Field of Science

Hand dryers.. a pain?

Most of you have probably noticed an increase in 'paperless technology' and automated systems, particularly in public toilets. 

In some places you don't even touch the flusher, and you then end up stand there frustratingly waving your hands to get the automated taps to work (and you probaly end up getting water splashed all over yourself!). Then you arrive at the hand dryer, and if your lucky enough to use a Dyson one then you practically feel like your hands are in the middle of a wind tunnel.

Yes paperless technology is a small step in saving the planet, and none of us want to feel responsible for killing the polar bears, but is it as effective as the paper alternative? Especially at reducing bacteria?

Dyson Airblade (www.dysonairblade.co.uk)

Published in the September 7th edition of the Journal of Applied Microbiology (via www.sfam.org.uk) is an article that compares how good these 'ultra rapid' hand dryers are and compares them to other methods.

Everyone carries large numbers of bacteria on their hands due to daily activities with most being completely harmless, known as commensals, which just essentially 'chill out' on our skin. However if we do activities such as; touching raw meat, going to the toilet and digging in the dirt, then these increase the chance of us having harmful bacteria on our hands, such as some MRSA, E. coli and Salmonella species. Hand washing with soap and water decreases the number, but does not neccessarily elliminate the bacteria. If appropriate hand drying does not occur then these bacteria are easily transferred to other surfaces.

So the hand dryer vs. paper towels. The research was conducted at the University of Bradford and they looked at a variety of hand drying techniques and their effect on the number of bacteria on the participants' hands. 
The methods used were rapid velocity dryers (Dyson), conventional hand dryers and paper towels. The researchers measured the number of bacteria on the hands of volunteers before and after different drying techniques so that the reduction of bacteria could be calculated.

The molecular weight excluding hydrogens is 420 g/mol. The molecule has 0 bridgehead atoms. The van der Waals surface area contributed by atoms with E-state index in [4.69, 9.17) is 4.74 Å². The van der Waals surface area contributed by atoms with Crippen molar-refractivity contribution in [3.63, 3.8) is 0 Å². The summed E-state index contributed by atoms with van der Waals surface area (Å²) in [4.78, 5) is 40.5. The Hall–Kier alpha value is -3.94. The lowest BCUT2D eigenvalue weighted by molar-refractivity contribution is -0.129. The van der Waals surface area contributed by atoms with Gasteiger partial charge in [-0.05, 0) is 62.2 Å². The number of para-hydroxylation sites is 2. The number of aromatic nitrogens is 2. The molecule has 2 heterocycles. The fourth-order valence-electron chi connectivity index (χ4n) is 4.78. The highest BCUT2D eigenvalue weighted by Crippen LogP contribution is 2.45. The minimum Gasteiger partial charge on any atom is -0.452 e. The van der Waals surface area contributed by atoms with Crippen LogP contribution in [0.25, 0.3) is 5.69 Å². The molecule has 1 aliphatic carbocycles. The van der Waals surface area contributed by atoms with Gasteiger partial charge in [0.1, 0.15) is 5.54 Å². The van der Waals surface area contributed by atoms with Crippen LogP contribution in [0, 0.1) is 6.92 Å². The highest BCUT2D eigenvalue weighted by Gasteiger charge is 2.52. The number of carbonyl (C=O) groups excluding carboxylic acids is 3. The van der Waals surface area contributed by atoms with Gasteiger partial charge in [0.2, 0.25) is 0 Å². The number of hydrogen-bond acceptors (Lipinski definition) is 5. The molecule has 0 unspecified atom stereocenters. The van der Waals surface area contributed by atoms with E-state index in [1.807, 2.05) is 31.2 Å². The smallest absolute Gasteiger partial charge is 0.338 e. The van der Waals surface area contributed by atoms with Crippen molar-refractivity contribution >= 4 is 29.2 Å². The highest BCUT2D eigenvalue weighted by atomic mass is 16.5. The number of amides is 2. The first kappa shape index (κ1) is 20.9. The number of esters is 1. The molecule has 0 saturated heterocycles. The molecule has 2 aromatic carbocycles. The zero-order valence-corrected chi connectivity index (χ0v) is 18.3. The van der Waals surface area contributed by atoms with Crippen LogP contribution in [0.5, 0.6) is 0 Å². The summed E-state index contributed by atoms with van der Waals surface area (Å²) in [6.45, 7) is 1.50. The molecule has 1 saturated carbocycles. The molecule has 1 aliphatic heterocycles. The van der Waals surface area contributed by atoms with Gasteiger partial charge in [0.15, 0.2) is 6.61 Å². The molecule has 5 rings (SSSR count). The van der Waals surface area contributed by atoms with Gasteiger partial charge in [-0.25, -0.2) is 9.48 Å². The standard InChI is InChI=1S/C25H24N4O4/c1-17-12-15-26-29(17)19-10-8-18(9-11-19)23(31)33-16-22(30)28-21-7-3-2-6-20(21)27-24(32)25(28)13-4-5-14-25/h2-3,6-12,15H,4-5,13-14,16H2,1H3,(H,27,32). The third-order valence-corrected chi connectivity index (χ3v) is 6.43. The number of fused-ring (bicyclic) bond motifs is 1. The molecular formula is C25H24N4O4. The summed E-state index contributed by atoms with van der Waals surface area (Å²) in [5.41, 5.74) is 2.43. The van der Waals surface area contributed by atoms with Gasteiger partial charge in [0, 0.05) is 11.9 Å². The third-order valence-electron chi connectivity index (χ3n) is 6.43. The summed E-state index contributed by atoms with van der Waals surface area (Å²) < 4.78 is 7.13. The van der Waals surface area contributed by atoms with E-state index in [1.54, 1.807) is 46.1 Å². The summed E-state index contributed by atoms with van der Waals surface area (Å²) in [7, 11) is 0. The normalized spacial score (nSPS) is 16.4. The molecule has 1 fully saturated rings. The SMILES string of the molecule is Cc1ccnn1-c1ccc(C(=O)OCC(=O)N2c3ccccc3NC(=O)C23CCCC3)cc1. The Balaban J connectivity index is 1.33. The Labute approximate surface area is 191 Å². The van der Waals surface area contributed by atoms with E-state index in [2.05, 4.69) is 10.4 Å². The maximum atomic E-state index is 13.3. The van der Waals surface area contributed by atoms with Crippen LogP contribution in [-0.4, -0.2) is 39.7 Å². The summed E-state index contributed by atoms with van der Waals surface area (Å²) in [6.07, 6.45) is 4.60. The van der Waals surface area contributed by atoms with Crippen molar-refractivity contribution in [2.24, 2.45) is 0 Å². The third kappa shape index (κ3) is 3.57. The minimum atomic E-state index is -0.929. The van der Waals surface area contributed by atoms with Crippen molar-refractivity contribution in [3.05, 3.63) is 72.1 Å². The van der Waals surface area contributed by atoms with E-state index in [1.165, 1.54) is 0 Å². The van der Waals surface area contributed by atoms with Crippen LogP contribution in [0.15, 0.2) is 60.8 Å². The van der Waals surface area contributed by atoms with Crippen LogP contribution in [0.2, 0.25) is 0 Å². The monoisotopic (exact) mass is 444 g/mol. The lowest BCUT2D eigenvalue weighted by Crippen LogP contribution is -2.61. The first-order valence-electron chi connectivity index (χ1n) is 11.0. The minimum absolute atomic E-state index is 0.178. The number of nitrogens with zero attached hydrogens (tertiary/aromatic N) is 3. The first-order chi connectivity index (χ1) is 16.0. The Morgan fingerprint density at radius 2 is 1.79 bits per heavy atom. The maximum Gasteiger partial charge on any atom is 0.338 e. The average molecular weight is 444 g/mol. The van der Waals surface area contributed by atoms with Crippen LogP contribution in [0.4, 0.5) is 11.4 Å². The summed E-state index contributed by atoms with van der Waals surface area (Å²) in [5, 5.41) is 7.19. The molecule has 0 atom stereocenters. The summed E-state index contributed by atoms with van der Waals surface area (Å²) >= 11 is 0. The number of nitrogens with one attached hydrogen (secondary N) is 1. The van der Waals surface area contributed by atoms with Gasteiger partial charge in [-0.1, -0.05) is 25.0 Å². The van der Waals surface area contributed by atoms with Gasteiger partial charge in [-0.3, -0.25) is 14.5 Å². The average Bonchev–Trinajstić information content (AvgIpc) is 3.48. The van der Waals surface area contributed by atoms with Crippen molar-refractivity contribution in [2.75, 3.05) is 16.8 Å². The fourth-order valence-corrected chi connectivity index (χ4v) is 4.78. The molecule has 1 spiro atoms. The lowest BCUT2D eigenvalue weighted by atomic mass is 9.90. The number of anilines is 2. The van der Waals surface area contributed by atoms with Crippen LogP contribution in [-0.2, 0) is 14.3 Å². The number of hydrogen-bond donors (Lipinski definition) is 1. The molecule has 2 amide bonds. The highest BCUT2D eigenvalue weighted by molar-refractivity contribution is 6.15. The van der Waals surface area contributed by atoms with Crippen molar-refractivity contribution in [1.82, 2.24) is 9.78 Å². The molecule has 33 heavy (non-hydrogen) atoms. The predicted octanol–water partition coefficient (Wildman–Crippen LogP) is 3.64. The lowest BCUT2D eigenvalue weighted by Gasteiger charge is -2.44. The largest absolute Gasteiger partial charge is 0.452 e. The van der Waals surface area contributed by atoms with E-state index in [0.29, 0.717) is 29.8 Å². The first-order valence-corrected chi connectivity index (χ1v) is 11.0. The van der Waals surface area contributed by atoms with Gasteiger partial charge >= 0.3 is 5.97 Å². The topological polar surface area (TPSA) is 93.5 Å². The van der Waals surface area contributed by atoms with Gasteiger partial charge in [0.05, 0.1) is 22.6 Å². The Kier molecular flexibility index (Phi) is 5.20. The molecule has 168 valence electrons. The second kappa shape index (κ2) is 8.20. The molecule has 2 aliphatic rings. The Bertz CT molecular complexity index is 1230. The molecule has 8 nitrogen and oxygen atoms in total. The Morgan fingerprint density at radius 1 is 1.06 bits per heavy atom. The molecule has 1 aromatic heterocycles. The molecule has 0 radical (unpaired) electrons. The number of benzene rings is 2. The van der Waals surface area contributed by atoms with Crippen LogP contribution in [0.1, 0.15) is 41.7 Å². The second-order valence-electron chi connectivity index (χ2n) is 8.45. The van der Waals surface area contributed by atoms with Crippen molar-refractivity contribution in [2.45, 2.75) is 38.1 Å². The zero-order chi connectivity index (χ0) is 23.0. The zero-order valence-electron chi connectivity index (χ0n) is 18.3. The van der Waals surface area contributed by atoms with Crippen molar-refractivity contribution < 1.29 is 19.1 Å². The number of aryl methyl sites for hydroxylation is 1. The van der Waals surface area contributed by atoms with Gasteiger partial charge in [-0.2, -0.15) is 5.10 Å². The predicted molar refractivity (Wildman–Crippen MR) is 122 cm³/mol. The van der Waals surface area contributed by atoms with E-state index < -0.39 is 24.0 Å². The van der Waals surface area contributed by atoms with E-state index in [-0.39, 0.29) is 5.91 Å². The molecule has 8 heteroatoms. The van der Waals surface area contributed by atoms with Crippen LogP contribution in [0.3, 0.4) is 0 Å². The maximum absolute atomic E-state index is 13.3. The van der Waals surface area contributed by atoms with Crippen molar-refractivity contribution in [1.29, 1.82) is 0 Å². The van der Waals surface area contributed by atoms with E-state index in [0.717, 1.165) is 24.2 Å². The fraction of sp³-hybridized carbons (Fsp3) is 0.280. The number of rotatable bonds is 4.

SLS Paper towels (http://www.scientificlabs.co.uk/image/display/CLE2384)

The participants dried their hands with the above methods, with and without rubbing their hands and Dr. Snelling and her team found that rubbing your hands together whilst using traditional dryers was worse and did not reduce the bacteria after hand washing compared to 'non-rubbing'! 
This is beacuse when rubbing the bacteria are spread over your hands, instead of removing them. If hands still contain moisture then they are more likely to be transferred to other surfaces. Also, the rapid velocity dryers were more effective after 10s compared to conventional dryers (30s) therefore if all moisture is removed then you are less likely to transfer bacteria to other surfaces. 

However, when hands are rubbed with a  paer towel this removes bacteria from the skin and gave the best results overall, "the most hygienic method of drying is using paper towels." - Dr. Snelling

So, those Dyson hurrican machines are actually better than the old hand dryers then? Well they definetly feel like they're getting rid of all your moisture! So using one of them, without rubbing is the best automated drying technique, and no doubt the quickest in 10s. 
I won't, however, rush into installing one of those 'beasty' machines in my house tho(even if they are now available in 'white').... I'll stick with my pink towel ;-)


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